The Infant Mortality Rate Of A Country

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The infant mortality rate of a country is said to be a “reflection of a society’s commitment to ensuring access to health care, adequate nutrition… and sufficient income to prevent the adverse consequences of poverty”(1). As defined by the World Data Bank, a country’s infant mortality rate is measured by the number if infants, per every 1000 live births, do not survive to be older than one year of age (3). The female unemployment rate refers to the percentage of the female labor force that is without work but available for and seeking employment (2). Previous research conducted by the Canadian Public Health Association has shown that unemployment can result in “direct material deprivation”, that could lead to an infant’s survival being compromised (4). A greater understanding of this relationship could give rise to national and international efforts to support unemployed mothers. It is reasonable to consider that there is a relationship between a country’s level of female unemployment and it’s infant mortality rate.

Thesis
Considering the importance access to proper medical care, sufficient nutrients and other resources have on the survival of young infants, there will be a weak correlation between a country’s female unemployment and infant mortality rate. It has previously been proven that unemployment can result in “direct material deprivation.” By having a lack of financial resources, a woman may not be able to obtain the basic necessities for their child’s survival. In contrast, a woman who is employed and receiving a sufficient income will be able to provide such materials (4). This will be displayed in the data showing an increase in infant mortality as the female unemployment rate increases. One and two variable statistic...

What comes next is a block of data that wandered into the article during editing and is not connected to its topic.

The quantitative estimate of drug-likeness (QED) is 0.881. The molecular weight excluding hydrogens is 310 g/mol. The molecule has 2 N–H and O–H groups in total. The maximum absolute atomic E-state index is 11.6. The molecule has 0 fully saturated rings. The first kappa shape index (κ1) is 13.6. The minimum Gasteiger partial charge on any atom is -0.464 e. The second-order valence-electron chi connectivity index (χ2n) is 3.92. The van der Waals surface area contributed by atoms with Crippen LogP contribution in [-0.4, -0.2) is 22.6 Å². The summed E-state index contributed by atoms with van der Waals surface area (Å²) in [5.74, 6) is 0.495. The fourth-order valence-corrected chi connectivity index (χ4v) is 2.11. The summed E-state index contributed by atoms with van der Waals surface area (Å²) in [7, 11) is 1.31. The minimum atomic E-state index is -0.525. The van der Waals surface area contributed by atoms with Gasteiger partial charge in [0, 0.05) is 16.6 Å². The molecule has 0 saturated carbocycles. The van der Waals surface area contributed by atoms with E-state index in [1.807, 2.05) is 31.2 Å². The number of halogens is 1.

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...roximately 79% are located in Africa. The high infant mortality rate in these countries can be seen as a result of the high levels of war and political conflict, human trafficking and slavery, inadequate living conditions, and restricted access to basic necessities such as clean water and food (12). In contrast, the top 25% for this variable consisted of 79% European countries, 13% Asian countries and 8% North American and Caribbean countries.
When analyzing the top and bottom 25% of countries for average female unemployment rate, a variety of developed and developing countries from every continent were represented. Within the top 25%, there are developing countries such as Sierra Leone and The Gambia, where a very high percentage of women are employed in the agricultural and informal sectors, however they work very long hours and receive little to no income (9,13).

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